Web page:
Thus, the efficiency of the developed nanocomposite with immobilized ciprofloxacin was determined by (1) delivery to biofilm, (2) rapid antibiotic release due to which is obtained at a time in a high concentration, and (3) the synergistic antibacterial action of the antibiotic and composite. Due to these properties, the composite with antibiotics was 72% more effective than the antibiotic in its original form. Increased antibacterial activity of particles in S. aureus samples compared to E. coli could be an advantage to use against Gram-positive bacteria. The particles could also be loaded with other compounds for anti-inflammatory and antibacterial treatments.
The nanocomposite developed in this study is entirely biodegradable. MNPs are already widely used both as a drug and contrast agent for MRI [56], and vaterite is a native component of the human organism which undergoes biotransformation [57]. The magnetically-controlled vaterite matrix was considered to have low toxicity based on the previously obtained cytotoxicity and cellular uptake data [58].
Thus, the effectiveness of the presented nanocomposite for complex therapy of inflammatory diseases caused by the formation and development of biofilms on abiotic surfaces was proved. It is a promising groundwork for further in vivo studies for a comprehensive assessment of the possibility of using the developed complex in pharmacological and medical practice.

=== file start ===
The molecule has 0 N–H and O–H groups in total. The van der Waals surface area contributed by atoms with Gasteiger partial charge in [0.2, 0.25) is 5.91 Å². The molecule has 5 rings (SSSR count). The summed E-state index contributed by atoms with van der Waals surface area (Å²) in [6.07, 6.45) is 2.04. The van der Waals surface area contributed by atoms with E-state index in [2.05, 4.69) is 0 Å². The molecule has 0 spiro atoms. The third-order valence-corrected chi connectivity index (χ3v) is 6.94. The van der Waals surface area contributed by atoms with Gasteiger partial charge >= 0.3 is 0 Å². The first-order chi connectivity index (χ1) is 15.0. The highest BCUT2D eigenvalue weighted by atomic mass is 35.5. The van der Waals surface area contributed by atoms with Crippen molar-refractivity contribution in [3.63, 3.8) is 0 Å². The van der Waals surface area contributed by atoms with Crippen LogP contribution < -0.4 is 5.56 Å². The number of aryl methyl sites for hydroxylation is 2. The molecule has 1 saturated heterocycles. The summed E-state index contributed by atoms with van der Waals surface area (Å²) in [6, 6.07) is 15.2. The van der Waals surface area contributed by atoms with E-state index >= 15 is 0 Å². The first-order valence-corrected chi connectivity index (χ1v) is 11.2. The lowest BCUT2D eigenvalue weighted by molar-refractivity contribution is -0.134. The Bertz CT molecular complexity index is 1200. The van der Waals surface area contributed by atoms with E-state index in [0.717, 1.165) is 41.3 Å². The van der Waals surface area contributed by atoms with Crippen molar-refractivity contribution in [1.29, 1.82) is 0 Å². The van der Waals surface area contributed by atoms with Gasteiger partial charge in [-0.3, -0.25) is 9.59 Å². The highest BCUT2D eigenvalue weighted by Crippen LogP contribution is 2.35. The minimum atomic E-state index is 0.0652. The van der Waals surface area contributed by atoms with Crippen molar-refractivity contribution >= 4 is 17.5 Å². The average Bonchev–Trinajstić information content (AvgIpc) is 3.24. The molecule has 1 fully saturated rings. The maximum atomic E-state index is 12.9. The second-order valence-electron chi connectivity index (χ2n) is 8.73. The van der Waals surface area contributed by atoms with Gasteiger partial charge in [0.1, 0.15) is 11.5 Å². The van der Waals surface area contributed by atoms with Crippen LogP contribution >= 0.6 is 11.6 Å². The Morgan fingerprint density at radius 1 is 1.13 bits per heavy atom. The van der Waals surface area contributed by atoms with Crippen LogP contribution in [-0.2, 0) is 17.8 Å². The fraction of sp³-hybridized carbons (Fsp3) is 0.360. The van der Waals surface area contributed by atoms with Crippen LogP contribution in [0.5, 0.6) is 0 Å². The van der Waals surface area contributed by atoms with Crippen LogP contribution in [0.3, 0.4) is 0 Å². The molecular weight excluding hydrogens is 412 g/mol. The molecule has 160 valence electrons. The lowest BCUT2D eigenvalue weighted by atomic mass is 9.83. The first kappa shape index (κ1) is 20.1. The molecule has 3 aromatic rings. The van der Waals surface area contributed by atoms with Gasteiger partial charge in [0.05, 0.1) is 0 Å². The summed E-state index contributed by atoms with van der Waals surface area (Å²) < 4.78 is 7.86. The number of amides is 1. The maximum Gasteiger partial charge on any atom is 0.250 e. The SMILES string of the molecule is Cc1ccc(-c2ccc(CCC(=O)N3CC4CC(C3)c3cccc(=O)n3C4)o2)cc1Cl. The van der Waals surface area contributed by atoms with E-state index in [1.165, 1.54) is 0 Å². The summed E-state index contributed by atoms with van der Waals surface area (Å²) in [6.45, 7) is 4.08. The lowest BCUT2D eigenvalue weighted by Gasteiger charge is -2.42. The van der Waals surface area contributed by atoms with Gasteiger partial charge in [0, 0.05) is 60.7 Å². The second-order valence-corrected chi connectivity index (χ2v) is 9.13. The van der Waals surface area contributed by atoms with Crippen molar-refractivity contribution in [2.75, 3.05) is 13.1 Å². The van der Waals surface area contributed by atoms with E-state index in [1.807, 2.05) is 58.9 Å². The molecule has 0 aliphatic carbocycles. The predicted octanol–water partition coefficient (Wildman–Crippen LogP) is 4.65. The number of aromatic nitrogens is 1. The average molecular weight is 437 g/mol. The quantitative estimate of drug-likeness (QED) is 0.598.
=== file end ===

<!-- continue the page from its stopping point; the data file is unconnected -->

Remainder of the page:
4. Materials and Methods

4.1. Materials

The components of an aqueous solution comprised of ammonia ≥27.5%, iron(II) chloride tetrahydrate ≥98.5%, iron(III) chloride hexahydrate ≥99%, anhydrous calcium chloride ≥99%, sodium carbonate ≥99%, ciprofloxacin ≥ 98.0% (HPLC), ethyl alcohol 99%, acetone for HPLC, crystal violet for biological stain, were obtained from Sigma–Aldrich (St. Louis, MO, USA). Deionized water 15 MOhm was produced with MilliQ Millipore Elix 3 system.

4.2. Bacterial Strain, Media, and Culture Conditions

This work used the E. coli ATCC 263-116 and S. aureus 209P strains. Cells were grown in LB medium (Lennox, Sigma–Aldrich).

4.3. MNPs Synthesis

MNPs synthesis was based on the original method described in [59]. Following this method, magnetite hydrosol was obtained by the co-condensation of iron(II) and (III) chlorides by adding an aqueous solution of ammonia followed by washing to neutral pH ultrasonic treatment. The resulting hydrosol had a mass fraction of solids of 2% wt.

4.4. Nanocomposite Synthesis